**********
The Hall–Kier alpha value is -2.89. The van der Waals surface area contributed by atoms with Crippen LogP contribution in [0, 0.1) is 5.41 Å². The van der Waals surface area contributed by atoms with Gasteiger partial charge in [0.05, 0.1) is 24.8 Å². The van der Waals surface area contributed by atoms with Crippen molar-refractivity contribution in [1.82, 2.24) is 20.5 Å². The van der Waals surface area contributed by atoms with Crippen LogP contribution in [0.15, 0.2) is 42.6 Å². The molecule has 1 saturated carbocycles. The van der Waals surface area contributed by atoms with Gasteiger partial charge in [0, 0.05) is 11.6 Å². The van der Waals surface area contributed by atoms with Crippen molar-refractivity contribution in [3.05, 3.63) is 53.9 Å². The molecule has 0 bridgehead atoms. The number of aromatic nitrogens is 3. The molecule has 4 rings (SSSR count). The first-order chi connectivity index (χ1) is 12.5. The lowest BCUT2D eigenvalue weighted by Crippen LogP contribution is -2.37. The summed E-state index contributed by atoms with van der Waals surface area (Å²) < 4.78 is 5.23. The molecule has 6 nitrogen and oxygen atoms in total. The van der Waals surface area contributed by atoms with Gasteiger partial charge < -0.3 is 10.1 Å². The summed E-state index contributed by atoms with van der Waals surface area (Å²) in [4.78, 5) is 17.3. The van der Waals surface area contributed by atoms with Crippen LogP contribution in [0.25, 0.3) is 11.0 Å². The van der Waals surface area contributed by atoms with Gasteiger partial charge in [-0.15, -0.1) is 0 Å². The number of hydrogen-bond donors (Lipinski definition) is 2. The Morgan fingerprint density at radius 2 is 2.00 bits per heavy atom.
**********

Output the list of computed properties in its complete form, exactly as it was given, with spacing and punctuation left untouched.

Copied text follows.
The Hall–Kier alpha value is -2.89. The van der Waals surface area contributed by atoms with Crippen LogP contribution in [0, 0.1) is 5.41 Å². The van der Waals surface area contributed by atoms with Gasteiger partial charge in [0.05, 0.1) is 24.8 Å². The van der Waals surface area contributed by atoms with Crippen molar-refractivity contribution in [1.82, 2.24) is 20.5 Å². The van der Waals surface area contributed by atoms with Crippen LogP contribution in [0.15, 0.2) is 42.6 Å². The molecule has 1 saturated carbocycles. The van der Waals surface area contributed by atoms with Gasteiger partial charge in [0, 0.05) is 11.6 Å². The van der Waals surface area contributed by atoms with Crippen molar-refractivity contribution in [3.05, 3.63) is 53.9 Å². The molecule has 0 bridgehead atoms. The number of aromatic nitrogens is 3. The molecule has 4 rings (SSSR count). The first-order chi connectivity index (χ1) is 12.5. The lowest BCUT2D eigenvalue weighted by Crippen LogP contribution is -2.37. The summed E-state index contributed by atoms with van der Waals surface area (Å²) < 4.78 is 5.23. The molecule has 6 nitrogen and oxygen atoms in total. The van der Waals surface area contributed by atoms with Gasteiger partial charge < -0.3 is 10.1 Å². The summed E-state index contributed by atoms with van der Waals surface area (Å²) in [4.78, 5) is 17.3. The van der Waals surface area contributed by atoms with Crippen LogP contribution in [0.25, 0.3) is 11.0 Å². The van der Waals surface area contributed by atoms with Gasteiger partial charge in [-0.15, -0.1) is 0 Å². The number of hydrogen-bond donors (Lipinski definition) is 2. The Morgan fingerprint density at radius 2 is 2.00 bits per heavy atom.